The purge has begun.

Evidently, the embarrassing loss to the injury-depleted Los Angeles Lakers on Wednesday was the last straw.

Cavaliers majority owner Dan Gilbert fired General Manager Chris Grant on Thursday after watching the 2013-14 season implode. The story was first reported by Yahoo! Sports.

David Griffin, the Cavs' vice president of basketball operations, will take over the GM position for the rest of the season.

“This has been a very difficult period for the franchise,” Gilbert said in a prepared statement. “We have severely underperformed against expectations. Just as this is completely unacceptable to our loyal and passionate fan base, season-ticket holders and corporate partners, it is also just as unacceptable to our ownership group.

“I can assure everyone who supports and cares about the Cleveland Cavaliers that we will continue to turn over every stone and explore every possible opportunity for improvement to shift the momentum of our franchise in the right direction. There is no one in our entire organization who is satisfied with our performance, and to say that we are disappointed is an understatement. We all know the great potential of our young talent, seasoned veterans, as well as our recent All-Star addition. We believe a change in leadership was necessary to establish the best possible culture and environment for our entire team to flourish.”


So much was expected from this season's team that Gilbert issued a playoff-or-bust mandate at the draft lottery last spring. After their sixth consecutive loss on Wednesday, the Cavs dropped to 16-33.

Grant was hired in 2010 after Danny Ferry left the organization in the wake of LeBron James' departure in free agency. He had previously been the Cavs' assistant GM.

Grant's plan since James left was to acquire as many high draft picks as possible, as well as to horde salary-cap space to acquire young talent. After getting those high picks, the players they drafted haven't panned out.

They earned two No. 1 overall selections in the previous three NBA drafts. They drafted Kyrie Irving in 2011, and he's evolved into a two-time All-Star. Grant didn't experience that measure of success with his 2013 pick, Anthony Bennett. Some have rated him the league's worst player, even though he's on a bit of a hot streak.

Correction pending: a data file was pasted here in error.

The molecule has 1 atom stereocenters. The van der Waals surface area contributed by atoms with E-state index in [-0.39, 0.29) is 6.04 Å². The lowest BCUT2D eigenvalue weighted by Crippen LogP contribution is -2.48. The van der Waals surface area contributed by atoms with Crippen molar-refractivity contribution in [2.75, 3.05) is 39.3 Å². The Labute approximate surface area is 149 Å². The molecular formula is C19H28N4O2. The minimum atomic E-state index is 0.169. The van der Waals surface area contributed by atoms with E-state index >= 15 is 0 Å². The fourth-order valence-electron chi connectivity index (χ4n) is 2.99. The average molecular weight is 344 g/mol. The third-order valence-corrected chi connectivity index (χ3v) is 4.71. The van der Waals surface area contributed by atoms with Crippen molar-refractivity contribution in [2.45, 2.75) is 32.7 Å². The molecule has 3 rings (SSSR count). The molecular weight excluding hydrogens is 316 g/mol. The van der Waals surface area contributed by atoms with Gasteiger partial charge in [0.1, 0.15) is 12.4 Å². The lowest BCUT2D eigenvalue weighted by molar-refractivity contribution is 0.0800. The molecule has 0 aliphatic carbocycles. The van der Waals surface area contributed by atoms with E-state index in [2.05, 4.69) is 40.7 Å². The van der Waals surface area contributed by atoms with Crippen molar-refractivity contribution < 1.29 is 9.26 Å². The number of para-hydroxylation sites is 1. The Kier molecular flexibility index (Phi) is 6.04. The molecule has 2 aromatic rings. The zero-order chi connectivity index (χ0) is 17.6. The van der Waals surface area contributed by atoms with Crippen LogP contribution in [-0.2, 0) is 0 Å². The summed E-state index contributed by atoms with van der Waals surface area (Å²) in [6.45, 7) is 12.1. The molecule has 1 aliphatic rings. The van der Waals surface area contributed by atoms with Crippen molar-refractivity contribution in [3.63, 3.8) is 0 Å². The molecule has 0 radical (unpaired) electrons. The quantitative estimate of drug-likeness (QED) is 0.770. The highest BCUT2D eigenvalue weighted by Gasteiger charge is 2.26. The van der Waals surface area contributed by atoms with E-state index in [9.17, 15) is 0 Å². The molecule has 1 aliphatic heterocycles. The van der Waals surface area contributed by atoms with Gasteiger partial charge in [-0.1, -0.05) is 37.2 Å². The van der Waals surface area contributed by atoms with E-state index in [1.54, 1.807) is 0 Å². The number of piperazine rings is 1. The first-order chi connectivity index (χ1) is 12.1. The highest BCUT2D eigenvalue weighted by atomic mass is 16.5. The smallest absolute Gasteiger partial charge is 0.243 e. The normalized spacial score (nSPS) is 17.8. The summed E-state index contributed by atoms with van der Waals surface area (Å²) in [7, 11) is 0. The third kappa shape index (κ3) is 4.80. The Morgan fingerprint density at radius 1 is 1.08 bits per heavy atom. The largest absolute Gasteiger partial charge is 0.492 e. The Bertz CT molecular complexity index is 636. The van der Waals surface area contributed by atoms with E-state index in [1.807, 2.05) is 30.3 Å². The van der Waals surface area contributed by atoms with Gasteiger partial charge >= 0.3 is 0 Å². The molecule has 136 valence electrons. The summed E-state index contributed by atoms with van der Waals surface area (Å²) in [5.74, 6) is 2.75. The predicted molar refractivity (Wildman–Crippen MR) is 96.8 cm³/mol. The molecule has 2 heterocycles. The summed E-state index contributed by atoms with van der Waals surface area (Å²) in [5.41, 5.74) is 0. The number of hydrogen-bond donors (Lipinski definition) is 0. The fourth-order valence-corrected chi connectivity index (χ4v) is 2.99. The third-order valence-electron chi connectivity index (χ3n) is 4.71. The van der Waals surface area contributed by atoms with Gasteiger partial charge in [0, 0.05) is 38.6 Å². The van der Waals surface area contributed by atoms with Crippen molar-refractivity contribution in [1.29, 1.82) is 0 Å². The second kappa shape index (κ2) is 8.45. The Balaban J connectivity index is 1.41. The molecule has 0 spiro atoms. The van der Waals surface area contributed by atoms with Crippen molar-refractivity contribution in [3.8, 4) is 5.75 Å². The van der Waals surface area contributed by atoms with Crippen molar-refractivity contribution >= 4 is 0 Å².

Grant's other two high draft choices — power forward Tristan Thompson (No. 4 pick in the 2011 draft) and guard Dion Waiters (No. 4 in 2012) — have been questioned around the league.

His free-agent signings last summer — center Andrew Bynum, forward Earl Clark and guard Jarrett Jack — have also blown up in his face. Bynum was suspended and finally traded to the Chicago Bulls on Jan. 7. Jack has been average at best, and Clark has been buried on the bench for most of the season.

It has all added up to a dysfunctional team that doesn't play hard on many nights. Coach Mike Brown has to take some of the blame, too. He might have survived the purge because he was hand-picked by Gilbert, who wanted to embrace Brown's defensive-first philosophy. However, this team has been terrible defensively, and it has contributed to the Cavs losing eight of its last nine games.

Brown also signed a five-year, $20 million contract last summer.

Gilbert had delivered a mandate of making the playoffs this season, something that doesn't appear will happen. They are 5½ games out of the last playoff spot in the Eastern Conference.

Grant orchestrated the Luol Deng trade with Chicago on Jan. 7. However, that has done nothing to change the Cavs' losing culture. They are 4-10 since that trade.

“My entire focus the past eight years has been on trying to build a team that can contend and win and provide Cleveland fans the success that they deserve,” Grant said. “I have a tremendous appreciation for the players that are here and the coaches that I have worked with, as well as our front office. I thank them for all of their dedication and commitment to the Cavaliers.”

Gilbert promises to be proactive in getting the franchise headed in the right direction.

“There is no move, nor any amount of capital investment, we will not make if we believe it will improve our chances of competing and winning in this league for both the short and long term,” he said. “The fans of this great city have invested too much time, money and effort for the kind of product we have recently delivered to them. This must change.”

Griffin joined the team as vice president of basketball operations in September 2010. Prior to joining the Cavs, he spent 17 seasons with the Phoenix Suns, the last three as the club's senior vice president of basketball operations after being named to the position in June 2007.